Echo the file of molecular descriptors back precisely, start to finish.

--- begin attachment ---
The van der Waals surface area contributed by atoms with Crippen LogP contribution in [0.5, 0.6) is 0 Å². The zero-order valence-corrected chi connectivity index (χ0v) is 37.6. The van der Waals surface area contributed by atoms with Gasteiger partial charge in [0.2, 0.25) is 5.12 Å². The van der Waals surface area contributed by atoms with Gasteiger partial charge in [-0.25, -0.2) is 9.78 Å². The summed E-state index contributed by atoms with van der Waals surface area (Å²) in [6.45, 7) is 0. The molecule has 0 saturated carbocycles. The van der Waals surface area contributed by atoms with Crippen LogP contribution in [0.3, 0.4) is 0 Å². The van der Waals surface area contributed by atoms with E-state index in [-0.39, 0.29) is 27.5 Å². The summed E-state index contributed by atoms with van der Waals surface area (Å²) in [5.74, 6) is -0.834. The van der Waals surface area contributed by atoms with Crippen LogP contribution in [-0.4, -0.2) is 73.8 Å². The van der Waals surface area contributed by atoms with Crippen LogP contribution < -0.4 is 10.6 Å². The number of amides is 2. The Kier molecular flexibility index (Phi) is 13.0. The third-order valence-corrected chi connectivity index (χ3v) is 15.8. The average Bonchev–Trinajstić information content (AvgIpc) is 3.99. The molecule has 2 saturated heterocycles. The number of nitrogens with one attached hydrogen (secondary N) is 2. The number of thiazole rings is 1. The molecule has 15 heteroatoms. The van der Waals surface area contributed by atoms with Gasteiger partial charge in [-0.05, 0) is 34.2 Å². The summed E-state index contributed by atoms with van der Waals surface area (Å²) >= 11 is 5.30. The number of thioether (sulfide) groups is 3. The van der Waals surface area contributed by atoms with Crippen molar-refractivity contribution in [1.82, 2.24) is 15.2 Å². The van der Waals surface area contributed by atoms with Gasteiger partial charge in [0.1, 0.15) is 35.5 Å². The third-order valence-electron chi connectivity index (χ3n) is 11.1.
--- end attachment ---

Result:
The van der Waals surface area contributed by atoms with Crippen LogP contribution in [0.5, 0.6) is 0 Å². The zero-order valence-corrected chi connectivity index (χ0v) is 37.6. The van der Waals surface area contributed by atoms with Gasteiger partial charge in [0.2, 0.25) is 5.12 Å². The van der Waals surface area contributed by atoms with Gasteiger partial charge in [-0.25, -0.2) is 9.78 Å². The summed E-state index contributed by atoms with van der Waals surface area (Å²) in [6.45, 7) is 0. The molecule has 0 saturated carbocycles. The van der Waals surface area contributed by atoms with Crippen LogP contribution in [0.3, 0.4) is 0 Å². The van der Waals surface area contributed by atoms with E-state index in [-0.39, 0.29) is 27.5 Å². The summed E-state index contributed by atoms with van der Waals surface area (Å²) in [5.74, 6) is -0.834. The van der Waals surface area contributed by atoms with Crippen LogP contribution in [-0.4, -0.2) is 73.8 Å². The van der Waals surface area contributed by atoms with Crippen LogP contribution < -0.4 is 10.6 Å². The number of amides is 2. The Kier molecular flexibility index (Phi) is 13.0. The third-order valence-corrected chi connectivity index (χ3v) is 15.8. The average Bonchev–Trinajstić information content (AvgIpc) is 3.99. The molecule has 2 saturated heterocycles. The number of nitrogens with one attached hydrogen (secondary N) is 2. The number of thiazole rings is 1. The molecule has 15 heteroatoms. The van der Waals surface area contributed by atoms with Gasteiger partial charge in [-0.05, 0) is 34.2 Å². The summed E-state index contributed by atoms with van der Waals surface area (Å²) >= 11 is 5.30. The number of thioether (sulfide) groups is 3. The van der Waals surface area contributed by atoms with Crippen molar-refractivity contribution in [1.82, 2.24) is 15.2 Å². The van der Waals surface area contributed by atoms with Gasteiger partial charge in [0.1, 0.15) is 35.5 Å². The third-order valence-electron chi connectivity index (χ3n) is 11.1.